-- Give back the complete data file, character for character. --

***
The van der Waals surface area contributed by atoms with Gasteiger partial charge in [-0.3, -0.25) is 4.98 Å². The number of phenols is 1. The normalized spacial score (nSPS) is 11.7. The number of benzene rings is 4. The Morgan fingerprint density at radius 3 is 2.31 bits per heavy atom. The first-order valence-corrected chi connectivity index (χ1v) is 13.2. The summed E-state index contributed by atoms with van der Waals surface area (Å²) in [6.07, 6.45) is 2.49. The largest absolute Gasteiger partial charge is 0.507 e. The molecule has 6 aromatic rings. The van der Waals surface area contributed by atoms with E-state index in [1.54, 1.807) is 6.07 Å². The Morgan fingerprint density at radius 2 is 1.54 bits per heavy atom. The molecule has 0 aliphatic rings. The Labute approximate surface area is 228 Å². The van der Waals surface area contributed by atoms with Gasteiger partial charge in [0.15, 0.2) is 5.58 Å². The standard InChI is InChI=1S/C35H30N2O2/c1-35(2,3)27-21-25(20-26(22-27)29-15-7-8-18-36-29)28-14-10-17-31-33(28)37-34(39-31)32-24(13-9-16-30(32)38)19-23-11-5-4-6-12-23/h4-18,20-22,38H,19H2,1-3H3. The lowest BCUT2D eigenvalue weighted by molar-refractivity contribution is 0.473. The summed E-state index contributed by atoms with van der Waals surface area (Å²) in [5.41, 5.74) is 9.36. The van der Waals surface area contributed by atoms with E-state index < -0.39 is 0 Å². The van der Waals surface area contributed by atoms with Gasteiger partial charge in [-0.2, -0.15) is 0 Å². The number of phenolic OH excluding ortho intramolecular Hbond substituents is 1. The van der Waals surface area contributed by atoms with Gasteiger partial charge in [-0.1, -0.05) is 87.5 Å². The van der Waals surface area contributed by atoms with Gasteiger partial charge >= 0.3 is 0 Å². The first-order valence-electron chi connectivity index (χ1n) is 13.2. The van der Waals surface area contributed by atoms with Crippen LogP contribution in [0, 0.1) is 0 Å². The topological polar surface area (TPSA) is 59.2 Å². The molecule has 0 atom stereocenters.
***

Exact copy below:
The van der Waals surface area contributed by atoms with Gasteiger partial charge in [-0.3, -0.25) is 4.98 Å². The number of phenols is 1. The normalized spacial score (nSPS) is 11.7. The number of benzene rings is 4. The Morgan fingerprint density at radius 3 is 2.31 bits per heavy atom. The first-order valence-corrected chi connectivity index (χ1v) is 13.2. The summed E-state index contributed by atoms with van der Waals surface area (Å²) in [6.07, 6.45) is 2.49. The largest absolute Gasteiger partial charge is 0.507 e. The molecule has 6 aromatic rings. The van der Waals surface area contributed by atoms with E-state index in [1.54, 1.807) is 6.07 Å². The Morgan fingerprint density at radius 2 is 1.54 bits per heavy atom. The molecule has 0 aliphatic rings. The Labute approximate surface area is 228 Å². The van der Waals surface area contributed by atoms with Gasteiger partial charge in [0.15, 0.2) is 5.58 Å². The standard InChI is InChI=1S/C35H30N2O2/c1-35(2,3)27-21-25(20-26(22-27)29-15-7-8-18-36-29)28-14-10-17-31-33(28)37-34(39-31)32-24(13-9-16-30(32)38)19-23-11-5-4-6-12-23/h4-18,20-22,38H,19H2,1-3H3. The lowest BCUT2D eigenvalue weighted by molar-refractivity contribution is 0.473. The summed E-state index contributed by atoms with van der Waals surface area (Å²) in [5.41, 5.74) is 9.36. The van der Waals surface area contributed by atoms with E-state index < -0.39 is 0 Å². The van der Waals surface area contributed by atoms with Gasteiger partial charge in [-0.2, -0.15) is 0 Å². The number of phenolic OH excluding ortho intramolecular Hbond substituents is 1. The van der Waals surface area contributed by atoms with Gasteiger partial charge in [-0.1, -0.05) is 87.5 Å². The van der Waals surface area contributed by atoms with Gasteiger partial charge >= 0.3 is 0 Å². The first-order valence-electron chi connectivity index (χ1n) is 13.2. The van der Waals surface area contributed by atoms with Crippen LogP contribution in [0, 0.1) is 0 Å². The topological polar surface area (TPSA) is 59.2 Å². The molecule has 0 atom stereocenters.